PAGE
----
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Donna Laura Bramosia

Sangiovese, Merlot

Chianti, Tuscany, Italy

Alc. 13.5 %

Club Price


Chianti (key- ahn-tee), a wine region within Tuscany, is produced with predominantly Sangiovese grapes. It can be blended with others, like Canaiolo, Colorino, Cabernet Sauvignon or Merlot, and commonly is. To be called Chianti the wine must contain at least 80% Sangiovese grapes. The Bramosia is a blend with 15% Merlot. Sangiovese is rarely found outside of Italy, but can be found domestically under a variety of synonyms, and clones in different regions within Italy.

Chianti is aged for 6 months before bottling, while Chianti Classico, a sub-region of Chianti, must be aged a minimum of one year. Only 10% of the Bramosia is aged in tonneaux (550 L barrels) for 9 months and the rest resides in stainless steel tanks. Chianti Classico is located in central Chianti, the heart of the region, and home to the original historic boundaries. Wines labeled as Chianti Classico, like the Donna Laura Bramosia, are regarded as higher quality and the truest examples of the region.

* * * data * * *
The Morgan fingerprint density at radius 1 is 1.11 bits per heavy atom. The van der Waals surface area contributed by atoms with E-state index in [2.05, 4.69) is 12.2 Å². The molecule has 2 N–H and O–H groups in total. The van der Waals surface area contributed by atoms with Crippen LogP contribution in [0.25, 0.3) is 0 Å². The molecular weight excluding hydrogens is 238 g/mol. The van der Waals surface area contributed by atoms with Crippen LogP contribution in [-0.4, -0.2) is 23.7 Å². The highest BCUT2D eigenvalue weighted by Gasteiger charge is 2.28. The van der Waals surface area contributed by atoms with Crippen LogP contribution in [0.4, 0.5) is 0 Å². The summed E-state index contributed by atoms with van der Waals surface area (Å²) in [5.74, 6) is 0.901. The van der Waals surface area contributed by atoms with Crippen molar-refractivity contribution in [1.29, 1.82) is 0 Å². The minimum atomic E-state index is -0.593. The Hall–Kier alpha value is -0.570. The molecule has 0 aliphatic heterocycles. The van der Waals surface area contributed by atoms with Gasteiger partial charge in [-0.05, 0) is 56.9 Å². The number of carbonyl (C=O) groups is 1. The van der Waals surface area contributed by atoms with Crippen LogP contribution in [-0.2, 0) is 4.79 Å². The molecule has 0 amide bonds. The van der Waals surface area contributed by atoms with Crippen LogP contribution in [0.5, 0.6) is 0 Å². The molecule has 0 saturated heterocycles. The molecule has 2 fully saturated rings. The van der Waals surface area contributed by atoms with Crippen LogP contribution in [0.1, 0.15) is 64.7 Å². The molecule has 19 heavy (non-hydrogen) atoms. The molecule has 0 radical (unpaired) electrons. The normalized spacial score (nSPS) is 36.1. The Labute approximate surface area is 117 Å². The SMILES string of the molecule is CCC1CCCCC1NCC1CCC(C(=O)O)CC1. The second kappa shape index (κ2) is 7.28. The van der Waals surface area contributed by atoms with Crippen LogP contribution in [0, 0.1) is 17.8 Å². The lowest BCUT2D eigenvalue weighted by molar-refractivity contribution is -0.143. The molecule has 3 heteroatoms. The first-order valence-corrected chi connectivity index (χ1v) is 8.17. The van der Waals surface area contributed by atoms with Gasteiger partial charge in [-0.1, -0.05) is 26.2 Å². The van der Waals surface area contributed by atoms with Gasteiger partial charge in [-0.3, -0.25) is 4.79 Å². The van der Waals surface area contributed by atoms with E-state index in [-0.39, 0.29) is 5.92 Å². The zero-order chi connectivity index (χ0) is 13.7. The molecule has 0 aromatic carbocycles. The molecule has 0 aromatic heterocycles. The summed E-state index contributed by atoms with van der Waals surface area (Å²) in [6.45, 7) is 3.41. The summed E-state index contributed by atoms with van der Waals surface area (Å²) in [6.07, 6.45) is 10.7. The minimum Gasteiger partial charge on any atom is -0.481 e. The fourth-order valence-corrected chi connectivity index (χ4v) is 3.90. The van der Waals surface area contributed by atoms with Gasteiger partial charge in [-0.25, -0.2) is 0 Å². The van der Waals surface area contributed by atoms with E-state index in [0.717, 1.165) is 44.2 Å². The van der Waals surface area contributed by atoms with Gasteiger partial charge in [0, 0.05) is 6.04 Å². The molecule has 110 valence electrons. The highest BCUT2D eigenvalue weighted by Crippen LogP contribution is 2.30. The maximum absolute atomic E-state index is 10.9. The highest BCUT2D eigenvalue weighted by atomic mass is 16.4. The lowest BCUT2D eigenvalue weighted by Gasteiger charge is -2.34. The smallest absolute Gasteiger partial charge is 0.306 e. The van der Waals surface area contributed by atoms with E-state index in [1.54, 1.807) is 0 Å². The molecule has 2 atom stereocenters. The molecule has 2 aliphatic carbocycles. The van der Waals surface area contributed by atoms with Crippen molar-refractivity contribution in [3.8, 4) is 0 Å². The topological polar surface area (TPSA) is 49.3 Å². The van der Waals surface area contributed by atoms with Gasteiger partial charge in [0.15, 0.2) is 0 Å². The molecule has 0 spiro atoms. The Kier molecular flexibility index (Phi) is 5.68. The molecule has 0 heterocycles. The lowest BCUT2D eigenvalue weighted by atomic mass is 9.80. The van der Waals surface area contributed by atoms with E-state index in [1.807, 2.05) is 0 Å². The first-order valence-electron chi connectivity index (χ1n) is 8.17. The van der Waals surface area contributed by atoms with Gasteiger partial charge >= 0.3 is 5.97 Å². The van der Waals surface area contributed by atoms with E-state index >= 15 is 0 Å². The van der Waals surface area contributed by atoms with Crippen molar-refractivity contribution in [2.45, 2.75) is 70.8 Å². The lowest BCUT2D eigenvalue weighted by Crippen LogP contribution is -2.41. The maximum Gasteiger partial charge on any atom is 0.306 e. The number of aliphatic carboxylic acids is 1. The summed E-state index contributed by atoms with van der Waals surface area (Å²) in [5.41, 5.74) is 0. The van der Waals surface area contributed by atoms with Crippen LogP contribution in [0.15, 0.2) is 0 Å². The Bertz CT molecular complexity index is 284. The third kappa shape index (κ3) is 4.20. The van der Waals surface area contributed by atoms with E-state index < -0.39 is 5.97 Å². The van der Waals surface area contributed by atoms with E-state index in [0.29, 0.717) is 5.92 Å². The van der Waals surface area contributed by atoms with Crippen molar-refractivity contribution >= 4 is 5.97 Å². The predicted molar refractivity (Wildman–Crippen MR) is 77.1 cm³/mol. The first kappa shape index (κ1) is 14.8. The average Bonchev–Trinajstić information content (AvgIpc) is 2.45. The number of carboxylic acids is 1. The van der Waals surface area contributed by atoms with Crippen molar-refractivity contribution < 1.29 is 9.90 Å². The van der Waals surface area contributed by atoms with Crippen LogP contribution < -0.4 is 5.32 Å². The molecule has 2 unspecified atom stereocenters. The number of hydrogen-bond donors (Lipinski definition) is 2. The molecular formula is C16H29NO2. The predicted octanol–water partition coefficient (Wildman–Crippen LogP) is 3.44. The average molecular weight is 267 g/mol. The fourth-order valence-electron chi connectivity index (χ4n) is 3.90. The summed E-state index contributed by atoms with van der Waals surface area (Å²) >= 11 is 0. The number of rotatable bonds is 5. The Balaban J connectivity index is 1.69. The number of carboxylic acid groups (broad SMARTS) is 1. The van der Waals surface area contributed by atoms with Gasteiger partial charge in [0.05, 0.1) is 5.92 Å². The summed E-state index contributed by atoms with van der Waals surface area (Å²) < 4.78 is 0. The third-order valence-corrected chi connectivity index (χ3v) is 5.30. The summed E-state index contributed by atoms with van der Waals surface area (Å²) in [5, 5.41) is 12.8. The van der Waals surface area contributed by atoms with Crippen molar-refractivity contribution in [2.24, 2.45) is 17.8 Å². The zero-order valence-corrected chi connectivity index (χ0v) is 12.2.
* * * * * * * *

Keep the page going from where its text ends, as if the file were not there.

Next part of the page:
Bramosia translates to 'desire' from Italian, and the label designed with Bacchus, Venus and Cupid, exudes romance. We suggest decanting this wine for 30 minutes or more, and preserving the theme by enjoying with a loved one. Perfect to open tonight, or hang on to until 2021, serve at 16 - 18 C.


Medium-light opacity, ruby red at the core with a brick undertone and a thin, paler outer rim.


A steady flow of ripe berries are delivered on top of the herbaceous spice of menthol and eucalyptus. A swirl and sniff gives us ample juiciness and berry pies, these are complimented by some serious notes too, like leather, bark, forest floor and cracked pepper.


Classical Chianti with tart cherry, wild strawberry and lots of herbal bitterness from oregano, thyme and bay leaf. Chianti can trend more towards savoury than sweet and showcase stronger secondary flavours over fruit and floral. Here, we find leather, sun dried tomato, and some peppercorn, with plum skin, cherry pit and sour cherry. The acidity is bold and the tannins are cottony and lightly sticky, with a light bit of heat on the finish from the alcohol.


We know, we know.... we have mentioned this before 'Italian wine = Italian food', but there really is nothing better! Prepare a proper meatball from scratch, the kind your mom would make if she was an Italian woman with recipes from 'the old country'. Your meatballs should include ground beef and sausage, and ample amounts of parmesan.

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